Did You Know About This IRA Housing Loophole?

By Brian Stoffel Markets Fool.com

Gathering enough cash for a down payment on a house can be a daunting task. If you haven't saved for at least a couple years, you could have trouble qualifying for a mortgage. And even if you do, the interest rates can be prohibitive.

Continue Reading Below

Luckily, there's a loophole in how IRAs are structured that can relieve some of this pressure. Indeed, if you are pulling money out of a Roth IRA, you can likely do so and pay no tax at all. And while you'd still owe taxes on an early Traditional IRA withdrawal, you can avoid the 10% penalty.

Read on for details.

Image source: Pixabay

Using retirement money for a house? Isn't that a bad idea?

As far as home buying is concerned, I am what you might consider a Perma-Bear here at The Motley Fool. The folks at Zillow have even taken note. While I understand the benefits of owning rental property, when it comes to buying a house for yourself, I considered it one of the most over-rated financial moves ever.

Continue Reading Below

That's because we don't really understand that we don't own equity in the house, the bank does. We aren't really paying principal at the beginning; we're paying interest (aka "rent"). And the down payment isn't a great investment; it often trails the S&P 500 by an order of magnitude.

All of this leads to today's reality: I am a homeowner! Upon starting a family and wanting stability for our daughter, my wife and I took the plunge -- albeit a decade later than most of our friends. But we didn't do it for financial reasons; rather, it was for social and emotional ones.

Because we weren't interested in buying a home, we didn't save up for a down payment. And yet, because of a loophole in IRAs, we had no problem making the payment.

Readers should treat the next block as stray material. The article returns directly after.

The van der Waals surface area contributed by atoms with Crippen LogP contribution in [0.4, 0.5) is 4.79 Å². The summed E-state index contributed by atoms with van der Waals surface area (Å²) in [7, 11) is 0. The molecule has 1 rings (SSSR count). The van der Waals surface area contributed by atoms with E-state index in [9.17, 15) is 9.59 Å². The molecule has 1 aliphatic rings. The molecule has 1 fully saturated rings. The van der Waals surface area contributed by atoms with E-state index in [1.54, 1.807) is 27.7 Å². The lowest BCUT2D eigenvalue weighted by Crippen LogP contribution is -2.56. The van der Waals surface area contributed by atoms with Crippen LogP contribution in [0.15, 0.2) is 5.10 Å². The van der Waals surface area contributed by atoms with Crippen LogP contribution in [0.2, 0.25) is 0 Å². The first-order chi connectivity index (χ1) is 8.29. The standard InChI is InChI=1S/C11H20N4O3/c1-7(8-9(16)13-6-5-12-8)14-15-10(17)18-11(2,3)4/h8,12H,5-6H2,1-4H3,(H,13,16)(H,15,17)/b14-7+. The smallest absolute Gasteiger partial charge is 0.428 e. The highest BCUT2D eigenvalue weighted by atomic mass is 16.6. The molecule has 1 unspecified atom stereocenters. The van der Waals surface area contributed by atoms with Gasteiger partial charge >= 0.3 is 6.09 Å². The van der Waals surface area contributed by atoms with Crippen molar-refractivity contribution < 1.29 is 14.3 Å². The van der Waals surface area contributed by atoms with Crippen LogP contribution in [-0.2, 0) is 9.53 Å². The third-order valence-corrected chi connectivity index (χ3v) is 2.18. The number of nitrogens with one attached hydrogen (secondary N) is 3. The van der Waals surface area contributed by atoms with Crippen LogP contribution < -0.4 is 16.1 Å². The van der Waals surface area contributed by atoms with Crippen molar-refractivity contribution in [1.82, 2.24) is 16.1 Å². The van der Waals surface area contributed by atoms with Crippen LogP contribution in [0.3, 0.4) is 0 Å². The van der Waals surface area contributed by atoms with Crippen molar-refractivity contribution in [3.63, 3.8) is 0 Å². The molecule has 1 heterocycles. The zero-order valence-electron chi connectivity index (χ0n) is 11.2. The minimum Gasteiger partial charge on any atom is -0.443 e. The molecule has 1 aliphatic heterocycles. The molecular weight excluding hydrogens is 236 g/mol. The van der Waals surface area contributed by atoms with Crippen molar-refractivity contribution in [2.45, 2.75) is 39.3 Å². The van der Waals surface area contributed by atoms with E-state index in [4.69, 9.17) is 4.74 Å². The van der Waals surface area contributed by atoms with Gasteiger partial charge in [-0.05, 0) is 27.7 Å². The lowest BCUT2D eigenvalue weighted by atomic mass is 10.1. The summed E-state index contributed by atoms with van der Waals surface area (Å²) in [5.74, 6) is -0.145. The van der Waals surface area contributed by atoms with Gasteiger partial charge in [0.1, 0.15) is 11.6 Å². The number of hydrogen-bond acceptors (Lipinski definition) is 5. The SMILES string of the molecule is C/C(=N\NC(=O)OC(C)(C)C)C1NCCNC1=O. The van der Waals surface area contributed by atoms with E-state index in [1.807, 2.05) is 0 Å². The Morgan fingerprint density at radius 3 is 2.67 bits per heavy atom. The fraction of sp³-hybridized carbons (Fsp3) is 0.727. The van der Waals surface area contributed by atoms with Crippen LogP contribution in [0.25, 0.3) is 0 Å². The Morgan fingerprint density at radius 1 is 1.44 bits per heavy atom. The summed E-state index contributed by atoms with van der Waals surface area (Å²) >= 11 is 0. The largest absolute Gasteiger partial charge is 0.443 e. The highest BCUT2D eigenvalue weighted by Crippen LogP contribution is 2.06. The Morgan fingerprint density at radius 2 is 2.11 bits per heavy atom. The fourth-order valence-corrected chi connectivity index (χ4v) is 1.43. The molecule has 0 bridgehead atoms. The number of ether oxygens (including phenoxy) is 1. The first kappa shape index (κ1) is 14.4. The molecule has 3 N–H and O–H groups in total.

Using a Roth IRA loophole for home purchases

There are two waysthat you can use money socked away in a Roth for a home purchase.

The good news is that you'll likely owe absolutely no taxes. That's because before putting your money into a Roth, you already paid taxes on the cash you earned.

The first provision is if you classify your withdrawal as related to a first-time home purchase. All of the money you pull out is tax-free, if:

  • The account has been open at least 5 years.
  • You are pulling out $10,000 or less (per person).
  • All funds go directly toward purchasing your first home -- which includes the down payment and closing costs, among other things.

But Roths also allow for early withdrawals that aren't designated as being for a home as well. Because you have already paid taxes on the money you put in, you can withdraw it tax-free. But there is an important caveat: you can only withdraw the principal.

In other words, if you put $20,000 into your Roth over the years, and it has grown to $50,000, you can only take out the original $20,000 without having to pay the penalty.

That opens up another loophole: if you need more than $10,000 for your down payment, you can combine both of these strategies: taking out $10,000 from the account and calling that part of your gains, and taking out an amount equal to or less than the principal you put in.